Wednesday, December 1, 2010

Interview with Bob Fleshner- RD of the American Odyssey Relay

Bob and I at the finish of the AOR 202
As many of you know, in April I ran the 202 mile American Odyssey Relay as a solo participant.  Quite possibly the most difficult physical feat I have had the good fortunate to complete, it was made easier by dealing with the director of the entire event, Bob Fleshner.  Bob and I had become acquainted over the past few years and when I was choosing a race to run solo in this fashion, I knew Bob’s race would be the one to try.

After I learned he was going to go for a Boston Qualifying time at the Philadelphia Marathon (Bob needs a 3:45 as a 55-year old male) I asked him if he minded if I sat down with him after the race and interviewed him.  He agreed and the below is what followed:

Dane Rauschenberg: Bob, great to be talking with you.  Thank you for taking the time to speak with me.  So let’s get down to brass tacks.  Philadelphia Marathon.  Did you get the BQ?

Bob's BQ at Philly!
Bob Fleshner:  I did. 3:39:39. As you know, every once in a while, it all comes together!  I had told Phyllis (Bob’s wife) the night before that if everything went absolutely perfectly, I might slip in just under 3:40. I made it with 21 seconds to spare!

DR:  This is not your first marathon.   What was?
Marine Corps Marathon in 1981.  This was my 25th marathon in my lifetime.

DR: What is your marathon PR?
BF: 3:13 when I was literally half my current age!

DR: What race distance is your favorite?
BF: 1/2 marathon.  You feel like you've worked at it, but there's virtually no recovery period.

DR: Did you play other sports growing up?
BF: Basketball and a bit of baseball.  I was on a league championship basketball team in HS. 

DR: How about in college?
BF: Just intramurals--basketball and softball.

DR: Switching from running a race to actually running a race, what made you want to the be the director of American Odyssey Relay?
BF:  My running group and I ran Reach the Beach and The Relay.  I'd never had so much fun running as during those events.  I had the good fortune to be in a position to change careers and being a relay director seemed like a natural given my background.  The logistics, permitting, meeting with people out on the course and interacting with team captains, etc. are all great things for me.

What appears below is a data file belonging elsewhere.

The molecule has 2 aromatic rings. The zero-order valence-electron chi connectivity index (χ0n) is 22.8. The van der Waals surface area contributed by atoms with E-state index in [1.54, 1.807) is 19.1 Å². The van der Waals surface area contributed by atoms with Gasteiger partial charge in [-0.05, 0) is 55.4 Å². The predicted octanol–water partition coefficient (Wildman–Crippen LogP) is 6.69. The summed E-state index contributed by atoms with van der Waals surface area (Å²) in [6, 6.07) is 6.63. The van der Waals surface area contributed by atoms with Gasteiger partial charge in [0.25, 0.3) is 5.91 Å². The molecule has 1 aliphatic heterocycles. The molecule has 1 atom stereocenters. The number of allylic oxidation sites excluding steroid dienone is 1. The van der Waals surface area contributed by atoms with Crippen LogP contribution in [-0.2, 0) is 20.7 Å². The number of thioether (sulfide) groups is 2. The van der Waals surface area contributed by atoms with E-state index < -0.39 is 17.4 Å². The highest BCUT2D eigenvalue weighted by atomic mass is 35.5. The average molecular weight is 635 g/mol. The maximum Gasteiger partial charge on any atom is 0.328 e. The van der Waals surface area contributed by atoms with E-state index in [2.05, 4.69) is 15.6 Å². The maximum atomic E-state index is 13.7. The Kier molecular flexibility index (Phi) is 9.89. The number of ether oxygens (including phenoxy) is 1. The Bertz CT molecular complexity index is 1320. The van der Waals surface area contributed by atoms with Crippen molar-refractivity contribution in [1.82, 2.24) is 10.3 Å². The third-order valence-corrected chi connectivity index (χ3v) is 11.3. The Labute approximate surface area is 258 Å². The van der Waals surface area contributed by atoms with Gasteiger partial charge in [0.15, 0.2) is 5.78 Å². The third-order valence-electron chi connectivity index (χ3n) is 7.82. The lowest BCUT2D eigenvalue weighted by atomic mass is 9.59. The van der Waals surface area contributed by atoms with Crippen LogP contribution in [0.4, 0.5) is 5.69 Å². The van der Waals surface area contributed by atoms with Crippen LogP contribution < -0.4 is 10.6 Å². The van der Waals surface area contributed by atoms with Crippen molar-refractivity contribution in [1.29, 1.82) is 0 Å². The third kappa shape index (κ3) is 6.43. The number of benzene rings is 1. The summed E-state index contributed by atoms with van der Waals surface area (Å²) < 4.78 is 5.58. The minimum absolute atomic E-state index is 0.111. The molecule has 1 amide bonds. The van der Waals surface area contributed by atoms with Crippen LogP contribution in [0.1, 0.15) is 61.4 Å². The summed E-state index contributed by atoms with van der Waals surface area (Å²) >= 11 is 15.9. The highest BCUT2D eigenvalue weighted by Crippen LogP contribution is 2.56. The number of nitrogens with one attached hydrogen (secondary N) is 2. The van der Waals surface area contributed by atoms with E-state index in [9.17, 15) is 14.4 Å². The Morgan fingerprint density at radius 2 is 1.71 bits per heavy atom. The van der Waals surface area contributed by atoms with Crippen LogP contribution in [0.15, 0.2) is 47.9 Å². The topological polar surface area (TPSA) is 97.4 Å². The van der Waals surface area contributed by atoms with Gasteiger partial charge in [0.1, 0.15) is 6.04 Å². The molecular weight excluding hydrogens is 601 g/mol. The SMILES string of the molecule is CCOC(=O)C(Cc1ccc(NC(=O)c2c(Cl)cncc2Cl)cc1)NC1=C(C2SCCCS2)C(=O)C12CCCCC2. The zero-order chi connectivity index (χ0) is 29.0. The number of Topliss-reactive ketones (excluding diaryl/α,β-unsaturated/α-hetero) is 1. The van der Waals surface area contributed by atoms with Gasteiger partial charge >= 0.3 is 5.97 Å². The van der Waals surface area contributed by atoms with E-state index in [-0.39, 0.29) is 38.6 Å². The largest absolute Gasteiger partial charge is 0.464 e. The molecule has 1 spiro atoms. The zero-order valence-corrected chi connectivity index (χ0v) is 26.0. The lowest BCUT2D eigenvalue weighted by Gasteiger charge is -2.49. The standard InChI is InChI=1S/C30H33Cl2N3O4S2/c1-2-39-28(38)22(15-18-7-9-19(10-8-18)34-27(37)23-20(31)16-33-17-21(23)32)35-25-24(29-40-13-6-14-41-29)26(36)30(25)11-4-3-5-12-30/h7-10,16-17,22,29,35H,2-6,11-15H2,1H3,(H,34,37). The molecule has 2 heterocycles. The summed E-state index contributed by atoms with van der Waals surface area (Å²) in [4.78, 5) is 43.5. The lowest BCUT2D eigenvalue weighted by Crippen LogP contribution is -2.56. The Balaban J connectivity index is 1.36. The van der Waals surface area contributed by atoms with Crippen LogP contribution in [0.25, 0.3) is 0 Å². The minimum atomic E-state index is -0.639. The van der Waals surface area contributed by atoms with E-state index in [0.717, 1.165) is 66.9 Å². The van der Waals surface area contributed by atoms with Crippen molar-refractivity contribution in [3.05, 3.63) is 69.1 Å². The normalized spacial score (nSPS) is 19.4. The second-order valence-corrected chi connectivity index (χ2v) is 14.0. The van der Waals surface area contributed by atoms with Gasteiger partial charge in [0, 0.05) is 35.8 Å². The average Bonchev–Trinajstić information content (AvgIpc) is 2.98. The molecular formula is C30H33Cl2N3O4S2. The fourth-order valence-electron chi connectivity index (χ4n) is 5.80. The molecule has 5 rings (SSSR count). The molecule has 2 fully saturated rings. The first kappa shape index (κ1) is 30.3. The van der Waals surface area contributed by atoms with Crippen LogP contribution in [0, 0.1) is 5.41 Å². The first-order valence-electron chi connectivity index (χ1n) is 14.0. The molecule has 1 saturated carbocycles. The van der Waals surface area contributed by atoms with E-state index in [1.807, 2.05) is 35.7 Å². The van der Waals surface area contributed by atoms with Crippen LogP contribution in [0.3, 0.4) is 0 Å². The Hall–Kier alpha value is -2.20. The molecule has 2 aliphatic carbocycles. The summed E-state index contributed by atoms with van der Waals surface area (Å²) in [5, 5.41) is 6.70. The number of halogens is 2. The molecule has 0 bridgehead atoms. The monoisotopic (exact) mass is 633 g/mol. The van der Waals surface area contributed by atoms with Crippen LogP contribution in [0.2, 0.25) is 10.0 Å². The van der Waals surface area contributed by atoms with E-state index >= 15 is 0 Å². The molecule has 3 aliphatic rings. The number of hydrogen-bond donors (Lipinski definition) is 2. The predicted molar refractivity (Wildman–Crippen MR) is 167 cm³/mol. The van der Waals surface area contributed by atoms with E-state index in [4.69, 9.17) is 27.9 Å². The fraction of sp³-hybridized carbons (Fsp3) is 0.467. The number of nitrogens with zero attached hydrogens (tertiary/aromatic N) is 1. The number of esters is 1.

DR: Are you happy with its growth?
Just a few of the many participants of AOR.
BF: Yes, very much so.  We had 1300 runners in our first year with over 1500 this year.  We fully expect  to have 2000 in 2011.

DR:  What has been the most difficult part of being the RD for the race?
BF: Worrying about the safety of so many people for a 36 hour period.  I feel responsible for them, even though I know that I can't control their behavior or that of others out on the course.

DR: The American Odyssey Relay website shows a link to the Reno-Tahoe Relay race. What is your affiliation with the Reno ace?
BF: The Reno-Tahoe Odyssey was founded be Eric Lerude.  Eric is a minority partner in, and a significant contributor to AOR.  He's been very helpful to me in directing the race.

DR: This past fall you added a race in Georgia as well.  Do you wish to expand to other locales?
BF: Our goal is to make our relays as close to perfect as possible.  For that reason, we have no plans to expand beyond three at this point.  We take a personal approach to our races.  We try to meet as many of the runners and townspeople as possible and put our imprint on the race.  You can't do that if you expand too rapidly.  Then it becomes a cookie-cutter approach, which we aren't interested in.

Bob and I again.  Both happy I am done.
DR: When I approached you to run the race solo, what were your thoughts/biggest concerns?
BF: As you remember, you actually asked about it during our first year of the race and we determined it wouldn't be wise to try to add you with our relatively little experience with the race. For year two, my initial thought was, "Geez, he's back again, he must be serious!"  Putting aside thoughts of how insane you are to do it, my biggest concerns were with respect to logistics and support.  It was clear to me that you'd be running while we were doing set up and check-in, so we could offer little to no support.  You also might be out there before our signs were up--though that didn't turn out to be the case. 

Also, I didn't want to be distracted from taking care of the 1500+ runners who were arriving.  So, we agreed you would need to be totally self-supported and you were.  That was huge for a second year race.  If we were in our tenth year we could have put volunteers out there for you, but we're not there yet.  


Dr. Stephen Bui said...

Great interview! Are you going to run the AOR in 2011 solo again?

Good job and congrats, Bob, on your accomplishments.
Looking forward to AOR in 2011.


Dane said...

No Stephen, I will not. Like the 52 Marathons in 52 weekends the challenge was to see if I could do it. Now, I am off to challenge myself in different and unique ways!